Without realistic chances of getting Kirk Cousins away from the Washington Redskins or Jimmy Garoppolo out of the New England Patriots, the Bears and GM Pace opted for the upside of former Tampa Bay Buccaneer No. 2 quarterback Mike Glennon, 27, over the known quantity of Brian Hoyer, 31, heading into a pivotal third year for GM Ryan Pace and coach John Fox running Bears football operations.
The move is the first major step taken by Pace to address the starting-quarterback situation by other than staying with Jay Cutler in 2015, a decision strongly pushed by then-offensive coordinator Adam Gase and carried on by successor Dowell Loggains. The organization stayed the Cutler course last year but it was a final prove-it season with the last of the guaranteed money owed under the contract Cutler signed under former GM Phil Emery going into 2014.
For now, the Bears have two quarterbacks under contract: Glennon and Connor Shaw.
Previous quarterback moves by Pace and the Fox coaching staff involved backups. Those included re-signing Jimmy Clausen in 2015 and upgrading to Hoyer last offseason to back up Cutler, waiver-claiming Shaw as a developmental project last July and signing Matt Barkley to the practice squad last September. Pace did not draft a quarterback in either of his first two Bears drafts; he is expected to this year irrespective of the Glennon signing.

[MORE: End of an era: Bears set to release Jay Cutler]
Glennon in 21 games, 18 starts, has compiled a career passer rating of 84.6, a tick below that of Cutler (85.7) and Hoyer (84.8).  He has completed 59 percent of his 630 passes for 4,100 yards with 30 touchdowns and 15 interceptions during his 21 games with the Buccaneers.
Glennon also has some history of ball security, with a respectable interception rate of 2.4 percent, in line with Hoyer's 2.2 percent and NFC North now-rivals Teddy Bridgewater in Minnesota (2.5 percent) and Detroit's Matthew Stafford (2.5). Cutler, by comparison, was interception-prone at 3.3 percent, and no team reached the NFL postseason in 2016 with a quarterback interception rate higher than 3.1 percent (Houston/Brock Osweiler, Miami/Ryan Tannehill).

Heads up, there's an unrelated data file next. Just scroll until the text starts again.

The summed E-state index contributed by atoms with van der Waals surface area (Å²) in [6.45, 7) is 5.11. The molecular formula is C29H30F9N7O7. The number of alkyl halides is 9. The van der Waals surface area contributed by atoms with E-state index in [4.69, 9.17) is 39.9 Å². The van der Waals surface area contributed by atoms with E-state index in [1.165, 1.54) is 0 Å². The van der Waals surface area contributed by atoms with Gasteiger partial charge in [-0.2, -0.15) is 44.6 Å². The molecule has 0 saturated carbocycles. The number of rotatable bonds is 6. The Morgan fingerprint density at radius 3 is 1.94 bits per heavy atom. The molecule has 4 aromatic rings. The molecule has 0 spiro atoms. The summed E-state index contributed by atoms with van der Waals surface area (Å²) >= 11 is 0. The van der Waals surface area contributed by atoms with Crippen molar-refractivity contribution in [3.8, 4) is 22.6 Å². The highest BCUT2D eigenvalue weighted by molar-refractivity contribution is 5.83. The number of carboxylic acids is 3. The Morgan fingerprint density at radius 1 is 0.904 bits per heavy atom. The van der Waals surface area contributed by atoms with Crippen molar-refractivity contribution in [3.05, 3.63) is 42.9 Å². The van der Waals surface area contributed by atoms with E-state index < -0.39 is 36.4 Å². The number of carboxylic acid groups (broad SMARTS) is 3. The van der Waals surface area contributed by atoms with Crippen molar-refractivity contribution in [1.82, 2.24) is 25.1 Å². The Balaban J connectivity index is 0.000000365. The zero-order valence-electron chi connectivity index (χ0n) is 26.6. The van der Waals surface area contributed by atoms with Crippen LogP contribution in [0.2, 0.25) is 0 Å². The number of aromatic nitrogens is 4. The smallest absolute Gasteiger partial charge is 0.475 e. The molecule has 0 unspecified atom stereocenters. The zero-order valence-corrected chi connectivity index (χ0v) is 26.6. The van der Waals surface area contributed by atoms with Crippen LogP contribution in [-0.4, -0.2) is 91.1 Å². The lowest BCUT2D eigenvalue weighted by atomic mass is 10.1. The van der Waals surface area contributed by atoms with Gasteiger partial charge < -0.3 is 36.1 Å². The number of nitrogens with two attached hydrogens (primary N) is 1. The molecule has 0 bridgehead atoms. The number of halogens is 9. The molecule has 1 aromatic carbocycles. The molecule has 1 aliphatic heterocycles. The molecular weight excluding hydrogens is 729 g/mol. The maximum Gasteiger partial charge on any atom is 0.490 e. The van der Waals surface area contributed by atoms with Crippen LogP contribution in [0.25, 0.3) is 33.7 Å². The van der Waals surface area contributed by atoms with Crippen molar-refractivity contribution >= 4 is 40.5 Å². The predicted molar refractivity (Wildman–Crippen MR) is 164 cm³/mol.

Glennon tipping points
Lavishing money on a quarterback with just 18 career starts comes with considerable risk, and more than a few questions. The Houston Texans took a similar flier on an inexperienced Osweiler last offseason and now face major challenges recovering from what appears to have been misplaced hope.
Glennon is not without high points in his NFL background, however, clearly what the Bears are banking on, literally and figuratively.
In what was likely a tipping point in the Bears' evaluation and conclusions about him, Glennon, who hadn't seen the field since 2014, replaced the injured Jameis Winston late in a blowout loss against the Super Bowl-bound Atlanta Falcons on Nov. 3. Playing just 12 snaps in the fourth quarter, Glennon completed 10 of 11 passes for 75 yards and a touchdown, plus one more throw for a two-point conversion, against a very good Atlanta defense, albeit in garbage time with the Falcons up 43-20. Glennon played three snaps the following week in Tampa Bay's win over the Bears in Tampa.
Glennon had a respectable rookie season (2013) with an 83.9 passer rating, 59.4-percent completion percentage, 19 TD's vs. 9 INT's. He went to the bench behind Josh McCown in 2014 but in his first start when McCown was injured, Glennon directed the Buccaneers to a road win over the Pittsburgh Steelers, who eventually would win the AFC Central and reach the AFC Championship game that season.
Sources familiar with Glennon said he was comfortable taking charge of his huddle in spite of his relatively short resume, and he was not intimidated by big moments, or opponents.

Bumpy ride in Tampa
Tampa Bay selected Glennon, a two-year starter at North Carolina State, with the 11th pick (73rd overall) of the third round in 2013, one of the poorest quarterback classes in years. E.J. Manuel (Buffalo, No. 16) was the only quarterback taken in round one, Geno Smith (N.Y. Jets, No. 39) alone in the second, and Glennon in the third. None has developed into a sustainable starting quarterback, and both the Bills and Jets were among the teams looking hardest at Glennon in recent weeks. Four quarterbacks were selected in the 2013 fourth round, beginning with Matt Barkley; same lack of results.
Glennon came into a potentially good situation (for him), with the Bucs near the end of their hope for former No. 1 pick (2009) Josh Freeman. When the season started 0-3 under Freeman, the switch was made to Glennon, who went 4-9 as Tampa Bay's starter with a passer rating of 83.9.
But coach Greg Schiano was fired and Lovie Smith hired in 2014. When the Bears did not make a strong move to keep Josh McCown, Smith and the Bucs signed McCown to a two-year deal and installed him as the starter instead of Glennon, although Smith regarded Glennon as potentially Tampa Bay's quarterback of the future.
Glennon had chances in 2014 when McCown missed time with injuries, but the Bucs finished 2-14 and used the No. 1-overall pick on Jameis Winston, who became the day-one starter and Glennon never started again. He did not see the field at all in 2015 and filled in for Winston twice last season with a total of 15 snaps taken.
The Buccaneers had trade offers for Glennon in the 2015 and 2016 offseasons but opted to hold onto him as a backup to Winston. And they did make an offer, but one based on his remaining a backup.
"We'd love to have Mike back in a perfect scenario," Bucs general manager Jason Licht had said last week at the NFL Scouting Combine in Indianapolis, adding prophetically, “It's going to depend on him. He's going to have some other opportunities. Where it is, what's the landscape there, how good of a chance he has to start there? I don't know but we'd love to have him back."